Quality of death: assessing the importance placed on end-of-life treatment in the intensive-care unit

Med Care. 2004 May;42(5):423-31. doi: 10.1097/01.mlr.0000124245.62354.57.


Context: The value of good end-of-life (EOL) care could be underestimated if its effects are assessed using the standard metric of quality-adjusted survival, especially if the time horizon is limited to the duration of the EOL care. This issue is particularly problematic in the intensive-care unit (ICU) where death is frequent, care is difficult, and costs are high.

Objectives: The objectives of this study were to test whether people would trade healthy life expectancy for better EOL care, to understand how much life expectancy they would trade relative to domains of good care, and to determine the association of respondent characteristics to time traded.

Design and subjects: We used a computerized survey instrument describing hypothetical patient experiences in the ICU used to assess attitudes of a general population sample (n = 104) recruited in Pittsburgh, Pennsylvania.

Measures: We used life expectancy traded (from a baseline of 80 healthy years followed by a 1-month fatal ICU stay) for improving ICU care in 4 domains: pain and discomfort, daily surroundings, treatment decisions, and family support.

Results: Three fourths of respondents (n = 78) were prepared to shorten healthy life for better EOL care. Median time traded in individual domains ranged from 7.2 to 7.7 months overall and 9.6 to 11.4 months when restricted to those willing to trade. Median time traded for improvement in all domains was 8.3 months overall and 24.0 months by those willing to trade. In multivariable analyses, respondents who were older, nonwhite, or had children traded significantly less time, whereas those who did not perceive the ICU to be a caring environment traded more time.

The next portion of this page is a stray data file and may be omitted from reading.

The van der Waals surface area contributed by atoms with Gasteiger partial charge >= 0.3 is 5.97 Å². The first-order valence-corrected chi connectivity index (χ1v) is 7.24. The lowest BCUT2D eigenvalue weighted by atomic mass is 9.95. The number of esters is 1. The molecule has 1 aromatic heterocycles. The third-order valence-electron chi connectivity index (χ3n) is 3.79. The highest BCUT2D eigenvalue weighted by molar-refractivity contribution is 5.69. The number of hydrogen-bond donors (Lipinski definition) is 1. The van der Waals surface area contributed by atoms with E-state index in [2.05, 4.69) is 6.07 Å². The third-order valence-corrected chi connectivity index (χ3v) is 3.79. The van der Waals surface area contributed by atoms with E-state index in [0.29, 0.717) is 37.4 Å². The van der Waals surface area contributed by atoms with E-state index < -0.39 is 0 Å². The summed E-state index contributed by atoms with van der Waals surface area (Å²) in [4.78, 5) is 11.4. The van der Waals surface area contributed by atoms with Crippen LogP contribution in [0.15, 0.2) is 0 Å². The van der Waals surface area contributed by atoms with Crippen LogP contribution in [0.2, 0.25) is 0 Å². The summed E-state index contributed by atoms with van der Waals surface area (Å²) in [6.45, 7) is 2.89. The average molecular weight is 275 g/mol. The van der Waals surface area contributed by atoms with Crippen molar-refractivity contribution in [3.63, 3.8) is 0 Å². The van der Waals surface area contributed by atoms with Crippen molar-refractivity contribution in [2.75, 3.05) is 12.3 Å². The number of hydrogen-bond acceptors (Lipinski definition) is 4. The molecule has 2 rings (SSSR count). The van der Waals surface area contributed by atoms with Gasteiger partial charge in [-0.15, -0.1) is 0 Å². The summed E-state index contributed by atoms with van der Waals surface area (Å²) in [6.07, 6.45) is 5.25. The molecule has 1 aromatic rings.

Conclusions: Good EOL care is highly valued, both in terms of medical and nonmedical domains, as suggested by previous work and confirmed by our data showing respondents trading quantities of healthy life several times longer than the duration of the EOL period itself. The considerable interperson variation highlights the importance of soliciting individual preferences about EOL care.

Publication types

  • Research Support, Non-U.S. Gov't
  • Research Support, U.S. Gov't, P.H.S.

MeSH terms

  • Adult
  • Attitude to Death*
  • Critical Care / psychology
  • Critical Care / standards*
  • Female
  • Humans
  • Life Expectancy
  • Linear Models
  • Male
  • Pennsylvania
  • Quality of Health Care*
  • Quality of Life*
  • Statistics, Nonparametric
  • Terminal Care / psychology
  • Terminal Care / standards*